Healing and growing through art

Art can bring us together. It can heal hurts and it can share culture and life meaning.

Two visual artists associated with Churches of Christ Housing Services presented their works at our Centrifuge event in July. Their artworks graced the walls in an exhibition, with attendees able to purchase the pieces.

Here, we find out more about the two artists.

Sharon Purcell

“Mending the tears” is how Sharon Purcell describes the meaning her art has for her.  

Sharon says her art is a visual representation of her life as an individual, mother and daughter and are about her life’s journey.

“They [the paintings] are a centre point for me. Telling me how I am going. A personal gauge and monitor as a human being,” Sharon said.

Sharon describes her inner response to a need for deeper personal expression.

“I am an Aboriginal. I should be able to put dot to paper. It is my heritage.

“My heritage is a heart culture. It is about the heart in man. Not what man can do or get.”

Sharon’s housing journey began with Churches of Christ seven years ago.  In recent years she has enjoyed stability, a rekindling of self-worth and a reconnection with herself and her family.

She enjoys life on the Gold Coast and reaches out for fellowship and support when she needs it.  Her housing journey has been a difficult one at times but these days, Sharon is very much ‘at home’ in all senses of the word.

Out of homelessness

Sharon found herself homeless in middle age.  She described her journey from “homelessness, to getting a house and making that a home” and the part that art has played in that journey.
“As a woman on my own, it was probably one of the most crushing experiences… with no one to nurture or support me,” Sharon said.

She was able to find a home seven years ago with Churches of Christ Housing Services.

“Once I closed my door [on my new home] I was safe.”

As her confidence grew with having her own home, she started buying painting supplies and getting back into her art.

One day, she was approached to do a painting for the new Housing Services office opening in Southport. Sharon said that this time was a turning point for her, finally feeling that she was safe.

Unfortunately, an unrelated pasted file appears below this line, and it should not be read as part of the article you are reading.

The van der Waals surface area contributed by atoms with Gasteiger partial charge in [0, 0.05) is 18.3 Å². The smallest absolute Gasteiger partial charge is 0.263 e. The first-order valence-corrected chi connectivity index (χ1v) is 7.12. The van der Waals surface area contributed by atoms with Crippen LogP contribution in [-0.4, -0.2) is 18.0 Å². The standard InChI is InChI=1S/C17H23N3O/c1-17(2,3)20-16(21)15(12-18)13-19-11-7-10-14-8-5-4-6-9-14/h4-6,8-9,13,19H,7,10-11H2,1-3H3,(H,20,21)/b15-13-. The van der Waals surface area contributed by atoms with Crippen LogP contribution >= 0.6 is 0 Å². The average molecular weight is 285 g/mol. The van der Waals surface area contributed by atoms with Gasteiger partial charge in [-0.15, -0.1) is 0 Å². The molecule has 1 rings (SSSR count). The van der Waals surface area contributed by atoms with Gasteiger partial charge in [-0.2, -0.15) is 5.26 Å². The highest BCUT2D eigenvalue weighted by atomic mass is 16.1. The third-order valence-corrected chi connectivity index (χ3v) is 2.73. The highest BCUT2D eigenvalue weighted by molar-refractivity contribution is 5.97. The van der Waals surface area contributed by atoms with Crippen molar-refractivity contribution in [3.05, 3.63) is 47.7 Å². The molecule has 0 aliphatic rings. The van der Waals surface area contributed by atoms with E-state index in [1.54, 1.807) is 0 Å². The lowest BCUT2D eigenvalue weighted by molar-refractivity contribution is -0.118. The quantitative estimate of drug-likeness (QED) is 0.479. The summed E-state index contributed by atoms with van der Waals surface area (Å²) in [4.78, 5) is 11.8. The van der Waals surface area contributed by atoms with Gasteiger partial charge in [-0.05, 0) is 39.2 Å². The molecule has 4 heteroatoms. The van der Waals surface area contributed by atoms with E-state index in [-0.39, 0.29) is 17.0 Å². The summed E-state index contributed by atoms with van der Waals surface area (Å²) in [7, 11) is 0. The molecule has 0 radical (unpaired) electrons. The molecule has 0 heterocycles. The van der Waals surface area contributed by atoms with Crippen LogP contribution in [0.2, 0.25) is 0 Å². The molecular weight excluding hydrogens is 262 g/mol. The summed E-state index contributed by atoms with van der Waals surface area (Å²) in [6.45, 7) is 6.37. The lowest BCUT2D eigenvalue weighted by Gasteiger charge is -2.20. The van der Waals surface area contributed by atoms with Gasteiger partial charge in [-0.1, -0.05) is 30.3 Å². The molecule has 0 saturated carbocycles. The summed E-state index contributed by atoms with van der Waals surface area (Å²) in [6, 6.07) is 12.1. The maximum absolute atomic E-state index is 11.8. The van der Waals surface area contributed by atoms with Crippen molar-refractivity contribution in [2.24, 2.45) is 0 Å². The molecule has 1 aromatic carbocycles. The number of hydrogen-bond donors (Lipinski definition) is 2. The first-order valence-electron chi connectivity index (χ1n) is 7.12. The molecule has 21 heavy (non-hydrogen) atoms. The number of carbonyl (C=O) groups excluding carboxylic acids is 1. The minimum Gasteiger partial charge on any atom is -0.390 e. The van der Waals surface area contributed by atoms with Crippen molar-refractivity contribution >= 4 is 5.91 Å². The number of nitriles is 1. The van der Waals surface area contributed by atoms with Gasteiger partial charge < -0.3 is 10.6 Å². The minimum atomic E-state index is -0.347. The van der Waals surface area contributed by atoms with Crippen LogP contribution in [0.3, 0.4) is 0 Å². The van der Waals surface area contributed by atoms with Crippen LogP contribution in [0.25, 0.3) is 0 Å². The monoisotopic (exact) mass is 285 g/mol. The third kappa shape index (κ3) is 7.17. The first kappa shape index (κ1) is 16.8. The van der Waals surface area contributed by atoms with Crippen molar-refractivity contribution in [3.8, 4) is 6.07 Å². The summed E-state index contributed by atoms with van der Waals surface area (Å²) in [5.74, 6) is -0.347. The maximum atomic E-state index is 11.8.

“I felt my housing wasn’t insecure anymore. I started appreciating myself. I wasn’t frightened anymore,” she said. “Now I can paint because I have a home… I can leave it out if I want to. I don’t have to share and worry about someone coming into my home.”

John Doherty

John Doherty is a Brisbane-based artist, who has been engaging in community art groups and initiatives for over 15 years.

With a lived experience of schizophrenia, homelessness and marginalisation, John has found art to be a form of therapy and purpose.  

Recently, John successfully exhibited an extensive retrospective of works at Hope Street Café, an activity of Micah Projects.

John confessed that he will continue to paint and exhibit his art so long as he has a bit of paint and a brush in hand.  John has a distinct style of freely brushed colours in which you can see a strong influence from Impressionist artists such as Chagall and Cezanne—artists he refers to as heroes.

John’s paintings transform an internal psychological conversation into a whimsical landscape of religion, community and his love for film and music.  He adores Audrey Hepburn and often features her in paintings alongside his idol, Bob Dylan.

“I’ve got a huge collection of artwork at home, and try to paint daily. Art is very good for my health; it is very uplifting for the spirit and it works to communicate good vibes to people.”

“Painting is a very good thing to do. It keeps you in a state of peace”.

For more stories like this one and much more, download the latest edition of Networking magazine.

 

Posted September 21, 2018 in Networking blog